The chair is easily the most frequently used and underestimated piece of furniture in every office. Office chairs are often taken for granted; yet, investing in a properly designed office chair can make a big impact on your physical health and your overall mood in the workplace. It’s an essential piece of furniture for anyone who needs to sit for his or her job for extended periods of time, and it’s especially important if you work in front of a computer.
What are Ergonomic Chairs?
Ergonomically designed office chairs are work chairs that offer a number of features to accommodate almost every person’s body shape, size, capabilities, limitations, and comfort preferences. Ergonomic designs improve human environment interaction, preserve health and well-being, and are a critical addition to any workplace. When shopping for furniture for your office, it’s important to understand that ergonomic chairs can prevent injury.
Benefits of Ergonomic Chairs
According to Concept Seating, one reason why ergonomic chairs are so popular is because most people spend almost 8 hours per day at work and want to be comfortable. Other chairs with poor lumbar support can cause strain and long-term negative health effects, leading to increased risk of injury.
Having a chair that provides lumbar support and many adjustable features to accommodate your body’s measurements can alleviate some of the unnecessary strain on the structures of your spine. Properly supporting chairs also help with injuries linked to computer usage and sitting for long periods of time in front of a screen.
If the person using a non-ergonomic chair is also working with a computer, computer-related injuries can come into effect. As mentioned by the Canadian Centre for Occupational Health and Safety, computer use has been linked to several types of injuries known as upper extremity repetitive stress injuries, cumulative trauma disorders, and work related musculoskeletal disorders. Common disorders directly associated with computer input devices include carpal tunnel syndrome, tendonitis, tenosynovitis, and neck tension syndrome, which affect the hands, wrists, forearms, and neck.
With ergonomic chairs, there is not a one set, standard position. The person using the chair can adjust each piece of the chair so that they are at eye-level with the computer, slightly above the keyboard while typing, and relaxed with plenty of leg room.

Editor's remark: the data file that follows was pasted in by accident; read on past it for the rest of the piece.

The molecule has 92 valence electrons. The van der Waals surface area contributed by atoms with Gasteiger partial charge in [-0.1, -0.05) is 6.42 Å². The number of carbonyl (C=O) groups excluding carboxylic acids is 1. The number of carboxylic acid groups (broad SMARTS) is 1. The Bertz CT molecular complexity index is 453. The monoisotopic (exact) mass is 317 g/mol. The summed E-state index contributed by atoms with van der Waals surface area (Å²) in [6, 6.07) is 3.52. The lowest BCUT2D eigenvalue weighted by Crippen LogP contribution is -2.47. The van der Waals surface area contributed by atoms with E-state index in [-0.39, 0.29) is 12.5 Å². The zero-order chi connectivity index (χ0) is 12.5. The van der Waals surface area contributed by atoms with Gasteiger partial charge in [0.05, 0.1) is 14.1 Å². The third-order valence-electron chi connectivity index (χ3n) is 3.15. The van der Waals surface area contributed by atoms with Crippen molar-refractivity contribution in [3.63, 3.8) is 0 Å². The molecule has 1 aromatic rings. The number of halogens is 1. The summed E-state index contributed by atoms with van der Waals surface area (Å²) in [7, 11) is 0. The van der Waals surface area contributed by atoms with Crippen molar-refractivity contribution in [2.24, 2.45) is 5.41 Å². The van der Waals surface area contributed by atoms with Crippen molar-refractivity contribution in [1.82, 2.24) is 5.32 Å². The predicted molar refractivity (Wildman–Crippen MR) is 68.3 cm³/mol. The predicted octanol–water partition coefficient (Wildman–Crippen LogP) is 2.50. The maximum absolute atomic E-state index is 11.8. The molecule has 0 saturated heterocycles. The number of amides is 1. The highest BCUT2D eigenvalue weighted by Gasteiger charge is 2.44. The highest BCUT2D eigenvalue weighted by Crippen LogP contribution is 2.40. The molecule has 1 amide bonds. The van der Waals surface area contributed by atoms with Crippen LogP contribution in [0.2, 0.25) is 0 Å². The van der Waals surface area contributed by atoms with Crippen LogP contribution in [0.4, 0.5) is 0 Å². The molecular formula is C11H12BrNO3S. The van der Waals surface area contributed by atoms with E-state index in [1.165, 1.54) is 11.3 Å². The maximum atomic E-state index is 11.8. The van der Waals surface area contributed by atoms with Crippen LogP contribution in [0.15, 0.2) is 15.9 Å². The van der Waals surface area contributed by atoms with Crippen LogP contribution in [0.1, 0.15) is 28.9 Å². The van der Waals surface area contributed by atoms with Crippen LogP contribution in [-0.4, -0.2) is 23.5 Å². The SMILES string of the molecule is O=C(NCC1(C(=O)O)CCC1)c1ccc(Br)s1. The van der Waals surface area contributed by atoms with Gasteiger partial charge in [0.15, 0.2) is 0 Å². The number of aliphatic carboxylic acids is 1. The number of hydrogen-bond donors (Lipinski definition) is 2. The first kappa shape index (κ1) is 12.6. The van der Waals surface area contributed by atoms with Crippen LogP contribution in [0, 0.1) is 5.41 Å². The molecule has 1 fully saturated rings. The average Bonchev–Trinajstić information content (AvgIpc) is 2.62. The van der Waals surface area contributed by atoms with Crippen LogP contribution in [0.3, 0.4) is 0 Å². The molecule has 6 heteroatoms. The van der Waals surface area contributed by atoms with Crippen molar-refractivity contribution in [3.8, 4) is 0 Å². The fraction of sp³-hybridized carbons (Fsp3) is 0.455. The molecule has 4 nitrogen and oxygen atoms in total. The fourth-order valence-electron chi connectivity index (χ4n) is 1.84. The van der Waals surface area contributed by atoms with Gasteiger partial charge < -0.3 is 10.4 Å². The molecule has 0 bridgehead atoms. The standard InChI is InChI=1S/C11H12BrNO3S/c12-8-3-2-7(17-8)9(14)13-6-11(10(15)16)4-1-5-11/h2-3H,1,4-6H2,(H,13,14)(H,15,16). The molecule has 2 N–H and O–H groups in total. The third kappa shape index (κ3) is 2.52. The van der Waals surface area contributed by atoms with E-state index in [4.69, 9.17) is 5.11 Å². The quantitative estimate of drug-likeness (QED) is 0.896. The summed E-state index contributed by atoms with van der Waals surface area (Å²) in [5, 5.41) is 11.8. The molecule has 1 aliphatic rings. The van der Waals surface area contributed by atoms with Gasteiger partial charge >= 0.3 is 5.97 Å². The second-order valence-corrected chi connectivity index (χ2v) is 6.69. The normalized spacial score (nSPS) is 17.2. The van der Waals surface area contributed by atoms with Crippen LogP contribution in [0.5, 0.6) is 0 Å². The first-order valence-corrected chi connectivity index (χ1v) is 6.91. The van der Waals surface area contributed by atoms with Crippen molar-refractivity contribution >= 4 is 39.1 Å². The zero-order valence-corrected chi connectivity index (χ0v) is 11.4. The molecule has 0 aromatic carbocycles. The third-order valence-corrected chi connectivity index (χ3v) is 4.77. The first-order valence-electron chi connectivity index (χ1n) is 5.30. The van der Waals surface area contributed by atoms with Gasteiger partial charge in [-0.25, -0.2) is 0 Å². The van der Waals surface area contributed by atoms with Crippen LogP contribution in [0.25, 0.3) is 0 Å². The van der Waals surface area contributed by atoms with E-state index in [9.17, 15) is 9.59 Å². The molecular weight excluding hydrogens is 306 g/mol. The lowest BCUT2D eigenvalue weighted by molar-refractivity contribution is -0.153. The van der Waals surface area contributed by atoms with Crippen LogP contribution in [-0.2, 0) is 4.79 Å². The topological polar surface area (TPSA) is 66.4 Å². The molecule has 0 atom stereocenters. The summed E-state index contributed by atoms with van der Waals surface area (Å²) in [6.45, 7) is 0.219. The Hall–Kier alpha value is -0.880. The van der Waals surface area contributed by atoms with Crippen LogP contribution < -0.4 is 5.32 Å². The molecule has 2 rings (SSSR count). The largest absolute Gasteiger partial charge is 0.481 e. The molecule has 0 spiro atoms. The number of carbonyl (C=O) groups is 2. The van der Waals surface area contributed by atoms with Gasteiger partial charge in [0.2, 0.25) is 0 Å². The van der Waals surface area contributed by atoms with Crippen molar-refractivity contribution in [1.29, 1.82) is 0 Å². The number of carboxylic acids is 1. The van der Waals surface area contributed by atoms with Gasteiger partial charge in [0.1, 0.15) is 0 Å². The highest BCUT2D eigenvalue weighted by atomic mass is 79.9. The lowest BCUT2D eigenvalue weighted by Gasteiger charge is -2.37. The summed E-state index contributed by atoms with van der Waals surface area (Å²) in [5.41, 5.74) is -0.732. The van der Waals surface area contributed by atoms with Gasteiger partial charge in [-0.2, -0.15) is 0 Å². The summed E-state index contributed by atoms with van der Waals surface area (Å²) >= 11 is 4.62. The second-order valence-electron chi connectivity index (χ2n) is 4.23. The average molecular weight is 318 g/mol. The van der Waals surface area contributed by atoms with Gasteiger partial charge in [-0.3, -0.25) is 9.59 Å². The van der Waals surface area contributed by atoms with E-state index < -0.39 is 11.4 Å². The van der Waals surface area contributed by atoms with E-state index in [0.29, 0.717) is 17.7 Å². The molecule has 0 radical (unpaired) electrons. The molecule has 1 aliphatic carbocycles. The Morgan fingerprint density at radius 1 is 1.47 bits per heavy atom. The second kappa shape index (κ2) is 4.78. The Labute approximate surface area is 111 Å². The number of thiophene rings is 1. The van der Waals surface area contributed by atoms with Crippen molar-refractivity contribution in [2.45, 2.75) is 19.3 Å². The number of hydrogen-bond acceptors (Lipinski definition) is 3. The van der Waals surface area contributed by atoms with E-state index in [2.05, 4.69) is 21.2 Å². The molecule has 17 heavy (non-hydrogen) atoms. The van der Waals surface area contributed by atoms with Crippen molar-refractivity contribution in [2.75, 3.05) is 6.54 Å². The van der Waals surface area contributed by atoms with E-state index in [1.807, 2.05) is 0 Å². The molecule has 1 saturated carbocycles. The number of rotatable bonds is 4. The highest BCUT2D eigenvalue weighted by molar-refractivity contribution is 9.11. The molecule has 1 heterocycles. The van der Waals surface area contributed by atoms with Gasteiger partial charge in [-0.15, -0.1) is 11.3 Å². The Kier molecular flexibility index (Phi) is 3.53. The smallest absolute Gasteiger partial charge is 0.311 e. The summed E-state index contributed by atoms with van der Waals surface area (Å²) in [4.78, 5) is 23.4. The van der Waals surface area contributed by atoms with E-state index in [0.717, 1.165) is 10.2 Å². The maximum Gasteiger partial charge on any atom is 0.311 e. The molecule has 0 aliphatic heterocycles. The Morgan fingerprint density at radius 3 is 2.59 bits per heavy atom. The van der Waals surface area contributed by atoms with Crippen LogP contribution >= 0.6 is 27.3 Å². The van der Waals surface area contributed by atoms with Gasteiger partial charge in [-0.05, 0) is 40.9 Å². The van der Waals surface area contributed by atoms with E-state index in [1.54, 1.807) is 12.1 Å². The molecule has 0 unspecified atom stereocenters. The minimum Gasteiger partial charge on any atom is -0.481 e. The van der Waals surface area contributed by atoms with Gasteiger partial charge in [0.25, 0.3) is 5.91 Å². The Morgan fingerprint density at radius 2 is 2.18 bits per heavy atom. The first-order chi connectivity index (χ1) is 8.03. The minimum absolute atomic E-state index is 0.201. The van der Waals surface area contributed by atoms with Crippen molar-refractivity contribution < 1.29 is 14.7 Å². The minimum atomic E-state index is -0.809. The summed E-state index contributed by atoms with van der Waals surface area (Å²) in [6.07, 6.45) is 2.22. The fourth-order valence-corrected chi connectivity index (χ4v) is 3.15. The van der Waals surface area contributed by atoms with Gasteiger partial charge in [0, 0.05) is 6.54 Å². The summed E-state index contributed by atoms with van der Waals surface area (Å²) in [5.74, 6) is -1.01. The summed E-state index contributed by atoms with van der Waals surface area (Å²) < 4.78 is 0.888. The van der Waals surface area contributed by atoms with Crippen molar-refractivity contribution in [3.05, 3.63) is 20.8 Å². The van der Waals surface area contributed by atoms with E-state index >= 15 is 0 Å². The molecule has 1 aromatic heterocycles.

Finding the Right Fit
With the increasing trend of developing a healthier workplace with ergonomic chairs, it can be tempting to purchase any chair that is labeled “ergonomic,” but you shouldn’t buy the first one you see. Consider researching different types of ergonomic chairs and the adjustable features of each one in order to find one that works best for you. Just like trying to find the perfect pair of jeans, it needs to fit right.
Although ergonomic chairs are designed to suit a range of people, every person is built differently and every chair is not guaranteed to suit the characteristics of every person. For example, the height could be too short or arm rests too long even with the chair’s adjustability. As a rule of thumb – the optimal seat height is about one quarter of the body height, but it varies depending on the employee’s torso to leg ratio.
According to the Canadian Centre for Occupational Health and Safety, “a chair becomes ergonomic only when it specifically suits a worker’s size (body dimensions), his or her particular workstation, and the tasks that must be performed there.”
The features you should look for in an ergonomic chair are:
- Seat height
- Seat width and depth
- Lumbar support
- Arm rests
- Seat material
Do yourself a favor, and put ergonomic chairs on the top of your priority list the next time you decide to buy new office furniture. Your health and work will thank you for the support.